The President of the Democratic Republic of the Congo and current President of the African Union, Félix Tshisekedi Tshilombo, has not lost his hand in the matter of filling the reservoir of the Renaissance dam, which opposes Ethiopia, Sudan and Egypt. As a logical follow-up to the tripartite meeting held in Kinshasa last April, he sent the Deputy Prime Minister, Minister of Foreign Affairs, Christophe Lutundula Apala to these three countries.
At the head of a large delegation, the latter arrived on Wednesday 15 September 2021 in Addis Ababa, the Ethiopian capital.
In the capital of Ethiopia and the headquarters of the African Union, the head of Congolese diplomacy will have several meetings with senior figures. These include the working session with the Chairman of the AU Committee and a working session with his Ethiopian College of Foreign Affairs, Demeke Mekonnen.
He will then meet behind closed doors with the Ethiopian Prime Minister, Ably Ahmed, before setting the course for the other two countries affected by the crisis around the Renaissance dam.
This journey by Christophe Lutundula will also take him to Ethiopia , Sudan and Egypt.
In forty-eight hours, Christophe Lutundula will have working sessions with the highest authorities of these countries.
The main objective of his mission, which he carries out on behalf of the African Union, is to agree these three countries, with a view to transforming the Renaissance dam into a tool for regional integration.
What’s wrong with this dam?
Built on the Nile River by Ethiopia, the mega-dam of the Renaissance has for several years become an important diplomatic issue and a source of conflict between Addis Ababa, Khartoum and Cairo.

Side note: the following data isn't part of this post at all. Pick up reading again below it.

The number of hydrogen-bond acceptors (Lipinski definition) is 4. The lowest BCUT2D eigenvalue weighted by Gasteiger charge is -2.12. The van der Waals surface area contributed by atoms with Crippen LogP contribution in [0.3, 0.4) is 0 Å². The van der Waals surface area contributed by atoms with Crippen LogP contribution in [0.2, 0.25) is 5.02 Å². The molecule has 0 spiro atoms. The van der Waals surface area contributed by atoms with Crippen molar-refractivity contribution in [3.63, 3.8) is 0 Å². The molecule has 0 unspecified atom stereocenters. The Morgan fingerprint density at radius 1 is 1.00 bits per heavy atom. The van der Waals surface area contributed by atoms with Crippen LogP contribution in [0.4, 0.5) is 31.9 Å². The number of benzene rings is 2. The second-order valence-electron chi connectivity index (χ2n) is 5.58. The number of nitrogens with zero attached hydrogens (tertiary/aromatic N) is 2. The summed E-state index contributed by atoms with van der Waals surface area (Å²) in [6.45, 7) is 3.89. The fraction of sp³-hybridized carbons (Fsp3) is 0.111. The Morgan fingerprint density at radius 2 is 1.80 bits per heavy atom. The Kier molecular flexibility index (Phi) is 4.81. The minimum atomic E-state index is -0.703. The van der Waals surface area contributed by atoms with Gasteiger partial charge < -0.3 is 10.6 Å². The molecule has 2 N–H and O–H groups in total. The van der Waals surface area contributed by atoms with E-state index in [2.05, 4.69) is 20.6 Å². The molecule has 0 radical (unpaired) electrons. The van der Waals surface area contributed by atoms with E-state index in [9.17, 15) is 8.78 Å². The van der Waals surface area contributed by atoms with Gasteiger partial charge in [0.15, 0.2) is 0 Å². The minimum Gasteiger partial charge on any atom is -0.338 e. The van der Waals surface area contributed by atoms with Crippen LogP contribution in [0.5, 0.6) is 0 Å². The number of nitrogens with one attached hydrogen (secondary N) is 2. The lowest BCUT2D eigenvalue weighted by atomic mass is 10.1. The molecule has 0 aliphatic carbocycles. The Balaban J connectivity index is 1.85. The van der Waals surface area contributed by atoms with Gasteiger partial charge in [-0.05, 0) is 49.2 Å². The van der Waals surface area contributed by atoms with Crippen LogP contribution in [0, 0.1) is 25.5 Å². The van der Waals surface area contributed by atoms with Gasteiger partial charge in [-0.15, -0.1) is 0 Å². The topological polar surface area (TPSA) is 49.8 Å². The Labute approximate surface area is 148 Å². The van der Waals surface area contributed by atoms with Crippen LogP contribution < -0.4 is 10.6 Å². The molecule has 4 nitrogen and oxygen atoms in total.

With a capacity of 74 billion cubic meters of water and a height of 145 meters, it is currently the largest hydroelectric dam in Africa.
For Ethiopia, this dam is essential to its economic development. His Sudanese and Egyptian neighbours, two countries downstream, do not agree. They put forward the fear that this dam will restrict their water resources. This is all the more so since Egypt is more than 90% dependent on the Nile for its water needs.
Karhoum and Cairo also discuss their historical rights, while Addis Ababa advocates equal rights for all countries in the Nile Basin. Negotiations between the three countries, which have been going on for years, are not really progressing.
While Sudan wants an African mediation supported by the UN, the European Union and the United States, Egypt wants a legally binding agreement on the management and filling of the reservoir. Positions that Ethiopia does not share.
The African Union is trying to agree to transform this dam into a tool to allow regional integration.